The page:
[ACNS, by Rachel Farmer] An Episcopalian bishop from Connecticut has called for a national conversation on gun crime in support of a nationwide movement today (2 June) when people across the United States will wear orange to highlight the issue. The Bishop of Connecticut, the Rt Revd Ian Douglas spoke in a video message in support of ‘Wear Orange’ day, saying, “death and destruction is not of God”, and calling for education, appropriate legislation and collation building over the issue.
He said, “The church has a key role to play. We need to foster a conversation, create space where gun owners and those who do not possess fire arms can have a conversation about what it means to be children of God.”
Director for Continuing Indaba for the Anglican Communion, the Revd Phil Groves said Bishop Ian’s comments were part of the living reconciliation process calling on both sides to come together and talk about their differences. He said, “The Anglican Consultative Council in Lusaka identified cultures of violence as a key feature of life around the world and commitments were made to change. We want to support this very important move by Bishop Ian.”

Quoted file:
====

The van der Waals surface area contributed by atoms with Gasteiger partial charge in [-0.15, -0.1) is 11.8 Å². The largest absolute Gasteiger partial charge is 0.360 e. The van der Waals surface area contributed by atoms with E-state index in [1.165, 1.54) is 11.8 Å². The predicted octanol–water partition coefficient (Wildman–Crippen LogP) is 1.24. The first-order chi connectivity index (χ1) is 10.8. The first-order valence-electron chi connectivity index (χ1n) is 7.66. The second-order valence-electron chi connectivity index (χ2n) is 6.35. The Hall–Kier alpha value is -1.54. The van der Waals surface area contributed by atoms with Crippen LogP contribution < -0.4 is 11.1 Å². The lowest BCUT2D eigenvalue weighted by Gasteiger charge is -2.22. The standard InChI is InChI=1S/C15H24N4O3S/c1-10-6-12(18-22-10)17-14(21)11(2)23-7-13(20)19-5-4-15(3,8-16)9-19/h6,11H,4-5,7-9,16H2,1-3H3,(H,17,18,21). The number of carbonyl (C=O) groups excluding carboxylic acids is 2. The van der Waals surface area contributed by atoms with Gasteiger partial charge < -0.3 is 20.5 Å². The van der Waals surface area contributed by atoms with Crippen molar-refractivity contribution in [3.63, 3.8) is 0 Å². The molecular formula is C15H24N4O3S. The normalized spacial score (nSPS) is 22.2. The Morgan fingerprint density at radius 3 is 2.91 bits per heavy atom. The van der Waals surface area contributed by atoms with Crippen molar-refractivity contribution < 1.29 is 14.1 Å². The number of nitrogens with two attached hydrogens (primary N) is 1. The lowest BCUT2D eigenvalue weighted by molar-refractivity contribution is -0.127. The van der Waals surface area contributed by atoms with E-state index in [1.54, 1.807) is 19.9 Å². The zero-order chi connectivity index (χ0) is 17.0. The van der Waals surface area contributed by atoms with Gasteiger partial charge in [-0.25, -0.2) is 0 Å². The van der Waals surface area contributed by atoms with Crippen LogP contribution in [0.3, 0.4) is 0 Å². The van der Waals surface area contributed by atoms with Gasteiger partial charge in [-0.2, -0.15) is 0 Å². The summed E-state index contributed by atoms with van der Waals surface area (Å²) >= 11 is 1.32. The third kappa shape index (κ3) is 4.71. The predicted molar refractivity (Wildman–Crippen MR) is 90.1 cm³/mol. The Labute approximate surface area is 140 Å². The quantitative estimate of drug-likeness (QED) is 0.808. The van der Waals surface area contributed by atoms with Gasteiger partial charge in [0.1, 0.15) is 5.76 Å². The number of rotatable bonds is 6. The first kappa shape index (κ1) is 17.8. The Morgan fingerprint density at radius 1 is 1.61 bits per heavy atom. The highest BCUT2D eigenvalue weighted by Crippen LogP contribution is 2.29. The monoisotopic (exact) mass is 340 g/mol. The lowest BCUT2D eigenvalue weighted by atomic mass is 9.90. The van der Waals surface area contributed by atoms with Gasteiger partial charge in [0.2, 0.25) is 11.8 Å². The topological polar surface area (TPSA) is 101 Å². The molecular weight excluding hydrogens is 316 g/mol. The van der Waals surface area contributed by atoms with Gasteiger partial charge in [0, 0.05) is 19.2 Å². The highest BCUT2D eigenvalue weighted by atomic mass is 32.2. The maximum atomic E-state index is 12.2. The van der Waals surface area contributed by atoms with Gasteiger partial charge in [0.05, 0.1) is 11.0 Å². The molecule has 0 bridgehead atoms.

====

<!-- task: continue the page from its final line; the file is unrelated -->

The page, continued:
Wear Orange day, which is being run on National Gun Violence Awareness Day came about in response to the shooting of 15-year-old Chicago student Hadiya Pendleton, who was killed in January 2013. Orange is the colour a group of Hadiya’s friends chose to wear to remember her life. They chose orange because that is the colour hunters wear in the woods to protect themselves and others. The high school protest has now turned into a nationwide movement to honor all lives cut short by gun violence and a call to action to help save lives from gunfire.
Other bishops across the US have come out in support of Wear Orange day including the Bishop of Iowa, the Rt Revd Alan Scarfe, the Bishop of Southern Ohio, the Rt Rev Tom Breidenthal, and the Rt Revd Anne Hodges Copple from North Carolina, who are all featured on the facebook page ‘Bishops United against gun violence’.
According to Bishop Ian gun crime alienates people from each other and their true selves. He said, “In the US every year 30,000 people continue to die directly because of gun violence and 60 per cent of them at their own hand… Our vocation is to work together and find that space where arm in arm we can say that such death and destruction is not countenanced in our society any more. ”
For Bishop Ian’s video message see: